When Coun. Kevin Pearson decided last spring to run for mayor against incumbent Maja Tait, he made it clear to reporters: “we can do better” and bring a “fresh approach” to district politics.
“Since 2014 Sooke council has made plans and approved funding, but we’ve lacked leadership in delivering results,” Pearson said. “Under focused leadership, we can do better.”
Pearson said there needs to be a shared vision between staff and council on what everyone is trying to achieve.
He envisions empowering municipal staff to do more and work closer with the community on expectations and credible solutions.
“We need to do a better job engaging and listening to the people who live work and volunteer here. My attention will be what’s happening right here in Sooke, making sure we focus on the district’s priorities.”
And that focus will require strong leadership from the mayor. Something, Pearson said, he has plenty.
Pearson is a lifelong Sooke resident. He trained as a millwright and served his apprenticeship at Sooke Forest Products sawmill on Goodridge Peninsula. He moved to Canada Post and is the manager of operations, where he’s responsible for more than 670 people.
Asked about successes of the past four years, and Person points to Lot A, but that was one small marker in a cornucopia of items.
Work finished on the Sooke Road roundabout and construction of the new library begins this fall, but most of the work – or heavy lifting, as he calls it – on those projects were completed under previous administrations.
But, Pearson added, many other projects were dropped or abandon.
“Anyone I talk to tells me building sidewalks are a priority but this has not materialized,” Pearson said.
The councillor said he could have done a better job keeping things on track, but admits work and personal commitments forced him in the background occasionally. “A lot of times I wish I had spoken up. I think I could have done a better job.”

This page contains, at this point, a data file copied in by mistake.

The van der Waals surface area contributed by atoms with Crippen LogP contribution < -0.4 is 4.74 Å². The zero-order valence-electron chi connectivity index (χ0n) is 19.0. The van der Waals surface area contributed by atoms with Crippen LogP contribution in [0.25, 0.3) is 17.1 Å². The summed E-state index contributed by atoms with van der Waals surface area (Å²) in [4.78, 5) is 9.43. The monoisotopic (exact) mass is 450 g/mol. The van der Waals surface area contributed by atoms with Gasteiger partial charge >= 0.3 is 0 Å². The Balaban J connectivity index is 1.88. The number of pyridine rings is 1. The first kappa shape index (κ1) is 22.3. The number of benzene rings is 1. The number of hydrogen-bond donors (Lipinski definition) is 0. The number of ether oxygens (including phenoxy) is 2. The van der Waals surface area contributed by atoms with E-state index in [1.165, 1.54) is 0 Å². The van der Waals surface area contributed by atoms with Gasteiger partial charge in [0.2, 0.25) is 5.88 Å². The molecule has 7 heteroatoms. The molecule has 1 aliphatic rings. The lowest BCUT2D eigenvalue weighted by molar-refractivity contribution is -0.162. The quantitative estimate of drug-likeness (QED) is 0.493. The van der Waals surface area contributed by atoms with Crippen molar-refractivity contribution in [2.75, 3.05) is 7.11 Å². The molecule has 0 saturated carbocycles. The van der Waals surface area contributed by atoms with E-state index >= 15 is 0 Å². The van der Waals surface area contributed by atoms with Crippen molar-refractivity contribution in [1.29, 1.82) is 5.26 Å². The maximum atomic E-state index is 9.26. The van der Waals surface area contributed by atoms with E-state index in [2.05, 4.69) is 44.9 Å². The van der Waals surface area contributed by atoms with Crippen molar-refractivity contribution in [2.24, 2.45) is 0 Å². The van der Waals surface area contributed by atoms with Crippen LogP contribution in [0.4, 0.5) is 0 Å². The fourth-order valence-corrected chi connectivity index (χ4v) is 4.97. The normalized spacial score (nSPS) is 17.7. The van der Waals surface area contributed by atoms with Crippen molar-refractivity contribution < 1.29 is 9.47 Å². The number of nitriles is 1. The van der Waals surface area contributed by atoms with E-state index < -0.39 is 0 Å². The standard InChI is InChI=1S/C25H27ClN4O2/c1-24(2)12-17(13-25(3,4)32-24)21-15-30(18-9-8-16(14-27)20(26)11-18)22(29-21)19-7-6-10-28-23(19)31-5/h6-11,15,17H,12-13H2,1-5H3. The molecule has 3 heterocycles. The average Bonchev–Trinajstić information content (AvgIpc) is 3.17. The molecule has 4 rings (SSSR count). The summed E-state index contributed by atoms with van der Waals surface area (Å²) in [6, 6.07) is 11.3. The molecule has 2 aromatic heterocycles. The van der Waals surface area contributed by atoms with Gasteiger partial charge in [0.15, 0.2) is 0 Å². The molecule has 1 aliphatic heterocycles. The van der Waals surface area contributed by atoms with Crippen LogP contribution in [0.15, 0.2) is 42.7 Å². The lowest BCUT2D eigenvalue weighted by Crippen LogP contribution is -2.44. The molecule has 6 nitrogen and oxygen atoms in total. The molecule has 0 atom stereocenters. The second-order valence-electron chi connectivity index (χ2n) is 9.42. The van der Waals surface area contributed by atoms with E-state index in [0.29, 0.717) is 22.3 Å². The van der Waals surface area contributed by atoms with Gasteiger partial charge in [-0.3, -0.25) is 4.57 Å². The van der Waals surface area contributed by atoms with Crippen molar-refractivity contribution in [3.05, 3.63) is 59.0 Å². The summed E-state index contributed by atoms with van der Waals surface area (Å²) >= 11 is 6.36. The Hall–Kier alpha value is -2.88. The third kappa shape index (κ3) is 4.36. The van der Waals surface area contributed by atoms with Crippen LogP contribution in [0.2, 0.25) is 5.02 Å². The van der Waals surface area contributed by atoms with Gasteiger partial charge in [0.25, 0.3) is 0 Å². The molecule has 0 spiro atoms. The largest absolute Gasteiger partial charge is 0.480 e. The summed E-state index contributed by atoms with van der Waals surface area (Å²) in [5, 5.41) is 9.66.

Still, he said there’s work to do in many areas, including more action on affordable housing, salmon enhancement, repaired roads, new sidewalks, downtown core improvements, and the hiring of a new chief administrative officer.
On affordable housing, he wants to work at creating more rental stock and investigate better ways to entice builders to construct more homes, both for renters and first-time house buyers.
Pearson plans to retire from Canada Post this fall, and promises, if elected, to become a full-time mayor.
“Our community of Sooke is at a critical stage. We need strong leadership and a clear vision moving forward in the best interest of the whole community, not just special interests.”
Besides politics, Pearson is active in the community, helping the Sooke Community Association and Sooke Lions Club with events, and as a coach in minor sports. He has served two terms on Sooke council. He’s married to Trudy and they have three adult children and four grandchildren in Sooke.